Price
Value
Quality
This yogurt has a great, complex flavor. I was concerned about temperature, since in the past I've only made direct-set yogurt using a good commercial yogurt as a starter and culturing it in an Igloo cooler with two jars of hot water to keep it warm in our cold house. I wasn't sure this would be consistent enough temperature for the Viili, but it has been coming out fine. I put it in the cooler when the cultured milk is between 75 and 80 degrees and leave it for 12 hours. So far it's been good every time - have making at least one batch a week for the past two months or so. (Posted on June 5, 2014)
Great for cows milk Review by Kristal
Quality
Price
Value
Used store bought pasteurized cows milk and the flavor was great. Tried it with our raw and pasteurized goats milk and the flavor was not so great as it was a little more sour and just not pleasant. Tried it a couple times incase the batch was bad and it's just the flavor goats milk has. Definitely recommend though if you want to turn your cows milk into something more. Works great for frozen yogurt too! (Posted on May 29, 2014)
I like this product. Review by Hodag
Price
Value
Quality
I started a Villi culture about 2 years ago. Purchased the starter from Cultures for Health. It makes a great snack or breakfast item. I really enjoyed it and kept my starter going for a long time. Then I lost the culture (my fault, left my starter in the refrig for too long). Missed my Villi, so I purchased another starter. Makes a "almost" firm yogurt, with a slightly tart taste. Easy to culture (room temperature). (Posted on May 22, 2014)
Easy to use, good product Review by Marianne_67410
Price
Value
Quality
I love this yogurt. When I activated the starter, it didn't thicken, but I actually read the directions beforehand! So it went into the frig and the next day I added milk and had yogurt later. It's not like yogurt that we're used to here in the US, but this is so easy to do and so good for you! (Posted on May 16, 2014)
Great! Review by Equestrienne
Price
Value
Quality
I've cultured this a couple times now. Now that it is getting acclimated here to my milk and my climate, and since I used a seed starting mat loosely wrapped around it to ensure it was warm enough, it cultured up in about 18 hours... enough so that I could have drained it for a really thick end result. I did not drain it because I know that the whey is so very nutritious (high protein). So, all in all, it is turning out to be one of the easiest and least work of the cultures I do. I'm using WalMart organic whole milk. This is less sour than my kefir, and less work since the kefir grains can be challenging to strain off. However, the wider variety of bacteria and yeast in the kefir probably still justify maintaining both of them. (Posted on April 27, 2014)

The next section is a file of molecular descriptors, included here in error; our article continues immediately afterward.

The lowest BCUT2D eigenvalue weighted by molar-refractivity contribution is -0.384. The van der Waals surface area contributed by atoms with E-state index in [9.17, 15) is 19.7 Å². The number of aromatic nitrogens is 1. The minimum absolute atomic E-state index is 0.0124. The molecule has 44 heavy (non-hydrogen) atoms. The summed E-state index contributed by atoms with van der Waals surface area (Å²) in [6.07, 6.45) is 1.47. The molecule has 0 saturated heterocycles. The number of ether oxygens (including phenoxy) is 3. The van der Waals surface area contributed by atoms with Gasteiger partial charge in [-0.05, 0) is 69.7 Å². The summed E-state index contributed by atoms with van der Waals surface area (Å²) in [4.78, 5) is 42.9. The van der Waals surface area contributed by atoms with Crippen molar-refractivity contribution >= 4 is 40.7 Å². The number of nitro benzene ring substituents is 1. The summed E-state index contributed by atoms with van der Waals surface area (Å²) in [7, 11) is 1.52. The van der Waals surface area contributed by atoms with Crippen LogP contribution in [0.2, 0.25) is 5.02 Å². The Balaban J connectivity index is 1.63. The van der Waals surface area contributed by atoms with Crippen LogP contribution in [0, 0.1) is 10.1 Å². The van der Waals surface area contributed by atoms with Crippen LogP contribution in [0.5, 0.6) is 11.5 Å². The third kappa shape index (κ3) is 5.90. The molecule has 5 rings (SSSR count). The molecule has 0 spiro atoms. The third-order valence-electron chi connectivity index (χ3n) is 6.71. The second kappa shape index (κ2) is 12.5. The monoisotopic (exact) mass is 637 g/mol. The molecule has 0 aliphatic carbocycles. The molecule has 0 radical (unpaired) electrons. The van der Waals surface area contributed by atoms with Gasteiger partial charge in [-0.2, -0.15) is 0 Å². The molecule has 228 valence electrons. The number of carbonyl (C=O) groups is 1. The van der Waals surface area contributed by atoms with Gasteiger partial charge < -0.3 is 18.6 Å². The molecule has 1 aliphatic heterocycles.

Follow-up on another Villi attempt... Review by Cinnamonbark
Price
Value
Quality
...So the folks here sent me some feedback and advice on how to get my Villi going--the first culturing wasn't very robust, but upon culturing it again the following week, it definitely set up.

...Ironically though, as it turns out I'm just not a fan of Villi! I've never had it before, and I thought it would be fun to try...I'm just not caring much for the flavor and texture. I know it turned out this time, but it's kinda 'meh' for me. I'm going to go for a thicker yogurt this next time like a Matsoni or something. Glad I got a chance to see if I'd like Villi though, and to each their own taste! :-) (Posted on April 27, 2014)
So Easy Review by Audrey
Price
Value
Quality
All you have to do is put the starter or a couple tablespoons of your old yogurt in a jar with milk and less than a day later you have yogurt! So amazing! (Posted on April 25, 2014)
Very easy to make Review by MarionA
Price
Value
Quality
I am a big fan of the Villi yogurt- it is very easy to make once you found a place in your home that is constantly warm. I have a small walk in cabinet where I store some TV appliances - this creates heat and the yogurt is perfectly happy in this small room. I make a 300ml jar every other day- my dog jumps up when he hears the glasses cling as he knows- ... 'she lets me have some yogurt.....' (Posted on April 25, 2014)
Good stuff Review by Yogi Blair
Price
Value
Quality
This culture is wonderful for making yogurt, what can I say! (Posted on April 23, 2014)
excellent yogurt, easy to execute Review by laureleiwb
Value
Quality
Price
No special tools or gadgets. This is a zingy, but not too tart, yogurt that is super easy to make and super tasty to eat. Recommend this culture if you like smooth yogurts with not as much acid or tartness as greek. (Posted on April 14, 2014)
View More Reviews >>


Free eBook Library Access & Weekly Newsletter


Sign up today for free access to our entire library of easy to follow eBooks on creating cultured foods at home, including Lacto-Fermentation, Kombucha, Kefir, Yogurt, Sourdough, and Cheesemaking.
  • Library of eBooks for making your own cultured foods
  • Weekly newsletter filled with tips & tricks
  • Expert advice articles, recipes, and how-to videos
  • Join 150,000+ other health-conscious readers
  • We never share your information!
first name last name email address